Friday, December 11, 2009

Renaming places of reverance



This is the Avondale Baptist Church, first main landmark in Avondale once the Oakley Creek is crossed (down underneath the road) as one travels up New North Road to the intersection with Bockhouse Bay Road. Photo was taken within a bus. I'd never have had that angle otherwise.



Here is the intersection adjacent to the church ...

 

... so someone made the decision to call the church now The Intersection. It's been that way about a year, now. The name Avondale Baptist Church isn't gone, though, it's just in smaller lettering near the bottom of the sign.

Now, I'm not religious, and I don't belong to any religious denomination. Folks could say, therefore, that I'm being a bit picky, and also that churches have the right to call themselves whatever they like. But -- even if you let history go, geography surely will come along and tap you on the shoulder, reminding you of one thing: sense of place is key. Folks like saying "I go to [Place] [Denomination] Church". It's also easier when explaining to someone where your church is. Well, at least that's my opinion.

The George Maxwell Memorial Cemetery suffers from the same problem. Recently, a much-loved member of my historical society died. Her funeral notices all stated she was to be buried at Rosebank Cemetery, a name which hasn't officially existed for the last couple of decades or so because the local Anglican Church decided to name their cemetery on Rosebank Road after the late custodian of the cemetery. Again, yes -- they have the right to name their plot of land whatever they feel like naming it. The good lady who passed away, though, never called it anything except Rosebank Cemetery, where she now lies in peace next to her beloved husband who died in the 1980s, from before the renaming. Even a columnist in the Western Leader just a couple of weeks ago referred to the cemetery as Orchard Street cemetery (not silly, as the entry to the corner site is off Orchard Street), rather than its official, signposted name. Why? Because a lot of people out West now where Rosebank Road is, and Orchard Street possibly -- but there are still queries of "Where?" when George Maxwell Memorial Cemetery is mentioned.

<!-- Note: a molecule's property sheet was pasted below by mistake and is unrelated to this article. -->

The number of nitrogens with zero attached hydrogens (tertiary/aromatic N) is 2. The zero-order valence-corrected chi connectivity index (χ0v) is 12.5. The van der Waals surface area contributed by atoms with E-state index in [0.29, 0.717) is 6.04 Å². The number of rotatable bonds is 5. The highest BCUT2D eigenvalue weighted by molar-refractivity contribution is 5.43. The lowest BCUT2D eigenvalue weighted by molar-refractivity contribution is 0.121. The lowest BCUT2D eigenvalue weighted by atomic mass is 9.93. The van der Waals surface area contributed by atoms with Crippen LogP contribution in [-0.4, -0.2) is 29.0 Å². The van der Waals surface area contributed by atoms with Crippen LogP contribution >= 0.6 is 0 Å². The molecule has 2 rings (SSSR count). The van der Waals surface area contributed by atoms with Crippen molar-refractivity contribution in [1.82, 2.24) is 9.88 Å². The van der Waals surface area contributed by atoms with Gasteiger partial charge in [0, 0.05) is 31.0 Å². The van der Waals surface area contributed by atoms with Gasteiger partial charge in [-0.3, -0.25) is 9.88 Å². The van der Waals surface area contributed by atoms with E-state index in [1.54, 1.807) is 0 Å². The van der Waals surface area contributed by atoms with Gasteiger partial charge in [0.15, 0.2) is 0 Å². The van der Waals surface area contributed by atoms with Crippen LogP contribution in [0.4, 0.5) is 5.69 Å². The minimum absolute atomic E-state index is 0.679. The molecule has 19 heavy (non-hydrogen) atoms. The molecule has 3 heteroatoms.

Then again, before Rosebank became so well established as a sub-district name from the 1920s or so, folks called it the Avondale Cemetery. Times, and names, do change ...

A brief history of our Avondale Baptist Church (taken from History of the Avondale Baptist Church at the 75th Anniversary, 1926 to 2001, by Dr. Stan Edgar and Burt Turley):

11 October 1925
More than 80 people gathered at the section near the corner of the intersection to a meeting regarding the building of the church on the site purchased earlier that year.

5 December 1925
Foundation stone laid.

21 March 1926
Opening services. The building's original architects were Holman and Moses, and the superintendent of work was Mt Albert builder (and fellow Baptist) J. A. Penman.

February 1931
Sunday School hall building begins.

Early 1960s
The church was enlarged, the New North Road frontage starting to look the way it does today.

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